It’s been a little while since I’ve put one of these blogs/rants out but this one’s been scratching my brain for a while so couldn’t keep it in for much longer.
Interview processes. Oh my god, the interview processes. From binary trees to runtimes, algorithms to the soft-skills side of the process as well. How do companies screw up their processes so badly? I don’t think I’ve spoken to a developer who hasn’t been through a seriously sucky technical interview before and I don’t think companies realise how much it affects their image.
The first thing, that’s almost too obvious to mention, is just ridiculous technical tasks. If I had a penny every time I spoke to a developer who had to go through an obnoxious technical task, I’d probably have around £3.00. That’s not a lot of money, but there are enough mentions of stupid technical tasks for me to realise there’s a problem. I’ve heard of technical tasks where you take four hours building something out in Angular, then building that same thing out in React. I’ve heard of technical tasks where you go in-house and work 6 hours solid on technical skills. It’s just baffling that the hiring manager honestly thinks these are the best way to determine the skill of a candidate via a technical challenge. The task takes too long and it’s too intensive – it reflects badly on the company and is definitely unnecessary to determine the skill-level they’re looking for.
Don’t get me started on the technical tasks that don’t even match the job a candidate is interviewing for. It’s embarrassing that someone should be sat in front of a whiteboard and told to work on hackerrank and leetcode style questions to prove you’re a decent UI developer. It’s a completely different skill-set and is often a way for companies to blanket test candidates. This leads to one of the major problems we often encounter – companies, big and small, aren’t looking for the best cogs to fit the overall operations they’re running – they’re looking for the best of the best with every single hire. This is what leads to the embarrassing ‘rockstar’ and ‘ninja’ developer adverts that hiring managers *actually* put out.
At RedCat, we’ve helped tweak the process for a couple companies we work alongside to make sure it can go as smoothly as possible. We’ve tried working with different stages in different orders, various types of tests and different ranges of people taking the interview, and I’ve personally come to a few conclusions I thought I’d outline here; most companies do this first, but I think you should always go for a phone-call first for two separate reasons. Firstly, it shows that you as a company are interested in the profiles and personalities of every candidate that goes forward – they might not be right at the time but it’s a small world and always worth speaking to everyone. Secondly, if the company thinks someone’s great, it gives the company the chance to sell themselves a little bit and go into the further details that a job ad or recruiter can’t always give justice to.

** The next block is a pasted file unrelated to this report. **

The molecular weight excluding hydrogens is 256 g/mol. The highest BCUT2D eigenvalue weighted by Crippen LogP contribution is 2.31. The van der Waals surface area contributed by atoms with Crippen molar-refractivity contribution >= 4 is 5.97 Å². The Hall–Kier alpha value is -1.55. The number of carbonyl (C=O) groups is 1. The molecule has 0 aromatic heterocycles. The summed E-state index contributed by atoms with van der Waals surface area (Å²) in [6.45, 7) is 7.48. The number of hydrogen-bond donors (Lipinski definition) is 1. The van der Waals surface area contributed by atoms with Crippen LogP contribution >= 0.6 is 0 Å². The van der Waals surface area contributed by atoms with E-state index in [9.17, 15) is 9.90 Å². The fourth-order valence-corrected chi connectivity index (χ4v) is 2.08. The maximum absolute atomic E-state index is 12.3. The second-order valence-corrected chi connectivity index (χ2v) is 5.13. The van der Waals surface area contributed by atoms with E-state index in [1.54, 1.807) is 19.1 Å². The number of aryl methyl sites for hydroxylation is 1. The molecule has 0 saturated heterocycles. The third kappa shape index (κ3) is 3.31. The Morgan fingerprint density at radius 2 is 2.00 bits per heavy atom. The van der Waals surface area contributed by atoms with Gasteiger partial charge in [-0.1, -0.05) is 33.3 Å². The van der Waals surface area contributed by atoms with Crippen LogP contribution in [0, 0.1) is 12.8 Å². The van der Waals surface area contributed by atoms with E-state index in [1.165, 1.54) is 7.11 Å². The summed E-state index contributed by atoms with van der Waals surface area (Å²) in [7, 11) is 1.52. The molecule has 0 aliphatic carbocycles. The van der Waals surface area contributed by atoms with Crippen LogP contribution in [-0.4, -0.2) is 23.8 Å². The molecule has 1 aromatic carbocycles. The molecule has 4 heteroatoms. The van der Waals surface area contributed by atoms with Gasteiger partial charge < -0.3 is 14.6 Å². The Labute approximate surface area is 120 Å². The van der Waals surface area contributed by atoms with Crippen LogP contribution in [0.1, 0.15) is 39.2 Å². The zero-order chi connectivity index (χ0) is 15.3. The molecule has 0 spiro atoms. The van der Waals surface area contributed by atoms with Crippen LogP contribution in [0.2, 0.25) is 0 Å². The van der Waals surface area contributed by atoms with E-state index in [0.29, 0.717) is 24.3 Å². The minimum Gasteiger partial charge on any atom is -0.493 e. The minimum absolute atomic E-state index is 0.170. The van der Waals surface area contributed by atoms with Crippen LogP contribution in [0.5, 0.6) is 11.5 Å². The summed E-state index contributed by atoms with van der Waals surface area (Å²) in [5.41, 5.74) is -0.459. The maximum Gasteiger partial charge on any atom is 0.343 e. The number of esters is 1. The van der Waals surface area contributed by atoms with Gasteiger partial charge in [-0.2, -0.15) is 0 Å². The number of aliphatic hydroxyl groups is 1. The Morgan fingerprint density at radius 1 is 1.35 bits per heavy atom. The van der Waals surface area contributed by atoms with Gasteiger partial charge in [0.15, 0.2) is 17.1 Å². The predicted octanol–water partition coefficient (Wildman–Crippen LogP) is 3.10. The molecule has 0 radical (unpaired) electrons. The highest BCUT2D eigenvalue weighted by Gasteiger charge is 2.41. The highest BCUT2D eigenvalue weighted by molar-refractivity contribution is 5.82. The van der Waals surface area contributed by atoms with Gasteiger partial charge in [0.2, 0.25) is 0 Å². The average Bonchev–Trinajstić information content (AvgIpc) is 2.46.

Secondly, I always try and advise against a take-home technical test. Something I catch myself saying a lot – undoubtedly drummed into my brain by my manager – is that looking for a new job is often like having two full-time jobs. It sounds a bit silly, but it’s a stressful little period with lots of recruiters, initial phone interviews and struggling to find time off. If you leave someone to do a take-home test that takes a couple hours, you’re battling for someone to find time in the evening or over the weekend to guarantee that test is completed. Even though people will almost always find time to complete the test if they really want the role, companies do have to appreciate that people have prior commitments as well as unexpected things coming up.
Hopefully, if you took the time to read this you’ll be able to see some of my frustrations! Sitting on the recruiter’s perspective, the process itself can be one of my biggest struggles to overcome and work around. I will always try and help candidates through a process no matter how tricky – or I wouldn’t be doing my job right – but I also think some companies have to be more conscious of their processes to make sure they’re getting the best talent.
If you want to talk to me about how much you hate whiteboard tests, drop me an email at JP@redcat-digital.com
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